This is mainly an aesthetic change, but it’s worth noting the phone comes with a fair few bloatware apps that you might find yourself deleting straight away, like Opera, a web browser app that’s redundant when you’ve got Chrome, and the Mi Community and Mi Store apps, which few people will likely use.

The chipset here is a MediaTek Helio G90T, which isn’t exactly the most premium piece of kit (MediaTek typically makes mid-range and budget phone internals), but for this low price you could do a lot worse, especially since this is one of the company’s better chipsets.

A surprising spec given the low price point is the fact that there’s 6GB of RAM here, as many other phones at this price tag would have just 4GB.

When swiping between home screens and menus the phone didn’t feel sluggish or slow, which is a big difference between this and the Redmi Note 8T. Gaming felt pretty snappy too, if we didn’t boost the graphics too high, so if you’re a mobile gamer this might be one of the best phones at its price.

It’s also worth noting that the Redmi Note 8 Pro could take multiple 64MP pictures in quick succession without slowing down, freezing or crashing, which is a sign that there’s some decent optimization at play here.

(Image credit: Future)

Early verdict

The Xiaomi Redmi Note 8 Pro could be one of the best phones at its price, as it would very easily pass as a mid-ranger in quite a few ways. In fact, as we stated earlier in this review, it has a lot in common with the Realme X2 Pro, which goes for quite a bit more.

Sure, the phone is a little larger than we’d like, which may put off some users. There’s a little more bloatware than we’d like too, although a quick deletion spree should see off those offenders.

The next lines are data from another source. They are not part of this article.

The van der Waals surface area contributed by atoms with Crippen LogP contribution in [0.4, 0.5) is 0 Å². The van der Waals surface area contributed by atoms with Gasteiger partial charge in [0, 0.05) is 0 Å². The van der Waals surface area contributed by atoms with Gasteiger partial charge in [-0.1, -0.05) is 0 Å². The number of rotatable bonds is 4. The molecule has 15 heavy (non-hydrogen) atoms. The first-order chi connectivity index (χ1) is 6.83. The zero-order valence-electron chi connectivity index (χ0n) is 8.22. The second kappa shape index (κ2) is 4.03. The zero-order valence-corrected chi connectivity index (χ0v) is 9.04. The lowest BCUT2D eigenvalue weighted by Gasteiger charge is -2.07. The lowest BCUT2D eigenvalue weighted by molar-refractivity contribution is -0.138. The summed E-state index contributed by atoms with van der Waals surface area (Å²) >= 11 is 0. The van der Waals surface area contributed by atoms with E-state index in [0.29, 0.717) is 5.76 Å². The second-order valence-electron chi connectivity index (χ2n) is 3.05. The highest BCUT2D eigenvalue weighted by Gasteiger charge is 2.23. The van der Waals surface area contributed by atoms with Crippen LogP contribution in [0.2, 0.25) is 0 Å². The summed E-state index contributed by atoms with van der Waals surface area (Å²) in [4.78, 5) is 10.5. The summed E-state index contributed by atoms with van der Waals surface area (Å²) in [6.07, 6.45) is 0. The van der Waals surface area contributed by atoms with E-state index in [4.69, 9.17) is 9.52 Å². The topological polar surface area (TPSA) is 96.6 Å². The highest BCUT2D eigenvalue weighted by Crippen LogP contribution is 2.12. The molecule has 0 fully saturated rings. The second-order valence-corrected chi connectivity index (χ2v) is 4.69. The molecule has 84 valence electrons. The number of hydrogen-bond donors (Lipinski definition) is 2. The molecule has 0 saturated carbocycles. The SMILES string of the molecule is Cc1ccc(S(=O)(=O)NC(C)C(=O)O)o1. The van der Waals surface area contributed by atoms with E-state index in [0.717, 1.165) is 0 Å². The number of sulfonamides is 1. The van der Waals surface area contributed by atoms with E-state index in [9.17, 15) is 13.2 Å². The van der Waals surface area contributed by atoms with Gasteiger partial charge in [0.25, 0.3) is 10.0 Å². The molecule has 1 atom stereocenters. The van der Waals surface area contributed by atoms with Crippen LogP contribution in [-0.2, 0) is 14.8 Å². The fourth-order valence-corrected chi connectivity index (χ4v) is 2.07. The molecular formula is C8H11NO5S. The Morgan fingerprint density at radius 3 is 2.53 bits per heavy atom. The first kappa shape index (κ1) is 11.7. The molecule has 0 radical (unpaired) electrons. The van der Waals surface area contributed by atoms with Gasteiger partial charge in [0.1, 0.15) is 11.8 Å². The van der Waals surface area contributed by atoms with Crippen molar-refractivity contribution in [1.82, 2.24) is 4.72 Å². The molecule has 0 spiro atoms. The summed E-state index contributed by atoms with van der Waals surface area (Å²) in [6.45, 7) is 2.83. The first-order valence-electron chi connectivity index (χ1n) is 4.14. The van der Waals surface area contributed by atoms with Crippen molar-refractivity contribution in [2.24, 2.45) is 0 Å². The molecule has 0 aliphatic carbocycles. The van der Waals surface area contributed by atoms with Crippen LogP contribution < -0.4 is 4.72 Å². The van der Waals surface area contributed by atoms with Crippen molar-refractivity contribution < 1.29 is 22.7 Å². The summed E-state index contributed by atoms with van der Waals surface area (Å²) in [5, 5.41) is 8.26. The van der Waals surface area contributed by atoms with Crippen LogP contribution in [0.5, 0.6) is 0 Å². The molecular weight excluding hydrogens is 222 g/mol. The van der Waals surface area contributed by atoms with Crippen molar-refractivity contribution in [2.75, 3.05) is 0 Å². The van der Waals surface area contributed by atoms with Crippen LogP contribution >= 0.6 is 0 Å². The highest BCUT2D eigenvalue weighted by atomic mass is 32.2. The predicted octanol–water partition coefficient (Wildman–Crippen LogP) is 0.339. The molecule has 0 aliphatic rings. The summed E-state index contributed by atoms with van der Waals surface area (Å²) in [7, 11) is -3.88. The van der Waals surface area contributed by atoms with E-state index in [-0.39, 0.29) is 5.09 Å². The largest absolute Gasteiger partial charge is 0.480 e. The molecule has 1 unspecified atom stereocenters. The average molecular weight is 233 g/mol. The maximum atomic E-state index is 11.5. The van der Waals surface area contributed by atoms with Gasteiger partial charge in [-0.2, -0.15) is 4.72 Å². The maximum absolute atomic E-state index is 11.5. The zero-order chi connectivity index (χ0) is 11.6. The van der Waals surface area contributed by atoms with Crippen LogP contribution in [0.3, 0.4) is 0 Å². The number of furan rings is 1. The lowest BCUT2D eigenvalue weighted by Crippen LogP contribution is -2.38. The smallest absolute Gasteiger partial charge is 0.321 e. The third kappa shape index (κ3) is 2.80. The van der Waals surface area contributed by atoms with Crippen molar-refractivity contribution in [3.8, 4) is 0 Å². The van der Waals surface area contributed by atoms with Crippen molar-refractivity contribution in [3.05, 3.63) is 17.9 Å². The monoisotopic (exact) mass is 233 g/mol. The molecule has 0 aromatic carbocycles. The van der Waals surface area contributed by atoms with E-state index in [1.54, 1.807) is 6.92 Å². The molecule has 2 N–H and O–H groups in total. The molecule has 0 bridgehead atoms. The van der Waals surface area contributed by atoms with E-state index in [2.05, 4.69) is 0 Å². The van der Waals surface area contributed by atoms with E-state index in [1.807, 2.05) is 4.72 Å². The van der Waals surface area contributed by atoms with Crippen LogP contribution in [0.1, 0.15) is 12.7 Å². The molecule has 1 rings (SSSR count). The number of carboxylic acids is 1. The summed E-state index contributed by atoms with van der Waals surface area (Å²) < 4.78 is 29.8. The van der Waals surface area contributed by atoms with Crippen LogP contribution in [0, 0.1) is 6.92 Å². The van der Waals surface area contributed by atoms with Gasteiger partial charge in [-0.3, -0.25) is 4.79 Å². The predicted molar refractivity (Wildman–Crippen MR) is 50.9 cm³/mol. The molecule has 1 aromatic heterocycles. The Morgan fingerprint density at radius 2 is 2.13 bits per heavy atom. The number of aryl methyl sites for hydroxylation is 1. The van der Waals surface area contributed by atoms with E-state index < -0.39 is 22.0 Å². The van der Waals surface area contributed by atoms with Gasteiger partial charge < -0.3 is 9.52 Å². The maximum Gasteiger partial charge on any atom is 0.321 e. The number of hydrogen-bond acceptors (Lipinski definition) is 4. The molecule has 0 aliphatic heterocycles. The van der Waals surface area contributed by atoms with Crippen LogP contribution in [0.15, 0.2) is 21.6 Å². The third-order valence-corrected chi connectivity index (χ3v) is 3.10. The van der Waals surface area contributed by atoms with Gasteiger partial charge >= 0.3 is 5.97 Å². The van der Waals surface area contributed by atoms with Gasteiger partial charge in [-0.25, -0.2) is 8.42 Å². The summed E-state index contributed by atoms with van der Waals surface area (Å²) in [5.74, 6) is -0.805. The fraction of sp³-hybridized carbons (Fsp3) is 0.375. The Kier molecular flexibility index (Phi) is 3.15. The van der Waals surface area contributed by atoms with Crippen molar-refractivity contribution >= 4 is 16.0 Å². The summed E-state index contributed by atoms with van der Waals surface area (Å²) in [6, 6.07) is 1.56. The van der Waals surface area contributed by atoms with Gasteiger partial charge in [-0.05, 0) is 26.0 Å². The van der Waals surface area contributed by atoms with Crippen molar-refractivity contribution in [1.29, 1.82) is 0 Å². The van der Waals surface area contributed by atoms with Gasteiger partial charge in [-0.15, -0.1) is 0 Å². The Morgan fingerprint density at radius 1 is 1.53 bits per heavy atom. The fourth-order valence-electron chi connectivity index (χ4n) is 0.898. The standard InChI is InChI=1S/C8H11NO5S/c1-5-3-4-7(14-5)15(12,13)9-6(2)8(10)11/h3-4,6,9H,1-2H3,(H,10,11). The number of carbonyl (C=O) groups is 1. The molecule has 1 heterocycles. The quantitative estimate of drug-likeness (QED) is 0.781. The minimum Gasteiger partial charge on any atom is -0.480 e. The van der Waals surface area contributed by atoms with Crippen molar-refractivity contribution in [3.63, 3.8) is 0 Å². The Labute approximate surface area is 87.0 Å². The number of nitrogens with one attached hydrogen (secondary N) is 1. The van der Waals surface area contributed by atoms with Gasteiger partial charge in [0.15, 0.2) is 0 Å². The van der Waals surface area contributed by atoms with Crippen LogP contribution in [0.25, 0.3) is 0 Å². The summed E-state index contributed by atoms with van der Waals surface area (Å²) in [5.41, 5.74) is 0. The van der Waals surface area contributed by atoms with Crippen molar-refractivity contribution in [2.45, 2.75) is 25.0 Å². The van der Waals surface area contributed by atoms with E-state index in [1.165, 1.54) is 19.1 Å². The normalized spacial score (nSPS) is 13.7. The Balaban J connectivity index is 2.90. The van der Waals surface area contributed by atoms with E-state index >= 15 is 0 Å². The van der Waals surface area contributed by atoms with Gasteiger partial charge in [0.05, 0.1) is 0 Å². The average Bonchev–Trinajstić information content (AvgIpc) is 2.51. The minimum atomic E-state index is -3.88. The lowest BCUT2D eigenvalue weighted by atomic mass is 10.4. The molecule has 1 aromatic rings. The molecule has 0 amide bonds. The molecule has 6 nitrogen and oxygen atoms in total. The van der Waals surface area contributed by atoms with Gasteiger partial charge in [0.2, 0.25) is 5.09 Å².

The screen quality, main camera specs and battery life though are all impressive for the price, so when we’ve conducted our full review we’d expect to see this rank quite well in our list of the best cheap phones, and best Xiaomi phones.

Tom Bedford

Tom Bedford was deputy phones editor on TechRadar until late 2022, having worked his way up from staff writer. Though he specialized in phones and tablets, he also took on other tech like electric scooters, smartwatches, fitness, mobile gaming and more. He is based in London, UK and now works for the entertainment site What To Watch.

He graduated in American Literature and Creative Writing from the University of East Anglia. Prior to working on TechRadar, he freelanced in tech, gaming and entertainment, and also spent many years working as a mixologist. He also currently works in film as a screenwriter, director and producer.

What is a hands on review?

Hands on reviews' are a journalist's first impressions of a piece of kit based on spending some time with it. It may be just a few moments, or a few hours. The important thing is we have been able to play with it ourselves and can give you some sense of what it's like to use, even if it's only an embryonic view. For more information, see TechRadar's Reviews Guarantee.